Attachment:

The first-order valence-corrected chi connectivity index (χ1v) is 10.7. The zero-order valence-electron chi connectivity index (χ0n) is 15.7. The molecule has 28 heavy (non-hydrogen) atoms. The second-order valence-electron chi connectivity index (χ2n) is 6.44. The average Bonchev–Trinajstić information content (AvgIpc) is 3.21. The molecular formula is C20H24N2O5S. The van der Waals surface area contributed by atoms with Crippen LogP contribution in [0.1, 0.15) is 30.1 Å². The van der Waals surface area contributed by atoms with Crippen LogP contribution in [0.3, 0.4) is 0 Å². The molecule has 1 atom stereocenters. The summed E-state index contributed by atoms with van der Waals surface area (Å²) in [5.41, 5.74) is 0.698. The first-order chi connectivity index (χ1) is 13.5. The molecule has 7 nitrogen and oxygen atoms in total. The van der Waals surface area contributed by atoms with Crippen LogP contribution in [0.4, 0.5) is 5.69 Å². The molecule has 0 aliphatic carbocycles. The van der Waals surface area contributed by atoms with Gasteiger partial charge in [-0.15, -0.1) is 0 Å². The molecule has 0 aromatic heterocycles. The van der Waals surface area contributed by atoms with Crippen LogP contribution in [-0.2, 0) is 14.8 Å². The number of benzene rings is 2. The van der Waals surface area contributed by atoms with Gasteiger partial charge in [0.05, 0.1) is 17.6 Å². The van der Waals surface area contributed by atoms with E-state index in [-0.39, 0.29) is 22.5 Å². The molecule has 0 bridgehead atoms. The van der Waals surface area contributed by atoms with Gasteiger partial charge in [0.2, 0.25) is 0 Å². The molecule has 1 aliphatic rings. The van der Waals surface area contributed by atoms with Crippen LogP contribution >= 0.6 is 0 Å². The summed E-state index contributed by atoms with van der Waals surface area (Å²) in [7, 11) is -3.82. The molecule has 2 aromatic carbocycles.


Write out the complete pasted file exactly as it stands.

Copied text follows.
The first-order valence-corrected chi connectivity index (χ1v) is 10.7. The zero-order valence-electron chi connectivity index (χ0n) is 15.7. The molecule has 28 heavy (non-hydrogen) atoms. The second-order valence-electron chi connectivity index (χ2n) is 6.44. The average Bonchev–Trinajstić information content (AvgIpc) is 3.21. The molecular formula is C20H24N2O5S. The van der Waals surface area contributed by atoms with Crippen LogP contribution in [0.1, 0.15) is 30.1 Å². The van der Waals surface area contributed by atoms with Crippen LogP contribution in [0.3, 0.4) is 0 Å². The molecule has 1 atom stereocenters. The summed E-state index contributed by atoms with van der Waals surface area (Å²) in [5.41, 5.74) is 0.698. The first-order chi connectivity index (χ1) is 13.5. The molecule has 7 nitrogen and oxygen atoms in total. The van der Waals surface area contributed by atoms with Crippen LogP contribution in [0.4, 0.5) is 5.69 Å². The molecule has 0 aliphatic carbocycles. The van der Waals surface area contributed by atoms with Gasteiger partial charge in [-0.15, -0.1) is 0 Å². The molecule has 0 aromatic heterocycles. The van der Waals surface area contributed by atoms with Crippen LogP contribution in [-0.2, 0) is 14.8 Å². The number of benzene rings is 2. The van der Waals surface area contributed by atoms with Gasteiger partial charge in [0.05, 0.1) is 17.6 Å². The van der Waals surface area contributed by atoms with E-state index in [-0.39, 0.29) is 22.5 Å². The molecule has 0 bridgehead atoms. The van der Waals surface area contributed by atoms with Gasteiger partial charge in [0.2, 0.25) is 0 Å². The molecule has 1 aliphatic rings. The van der Waals surface area contributed by atoms with Crippen LogP contribution >= 0.6 is 0 Å². The summed E-state index contributed by atoms with van der Waals surface area (Å²) in [7, 11) is -3.82. The molecule has 2 aromatic carbocycles.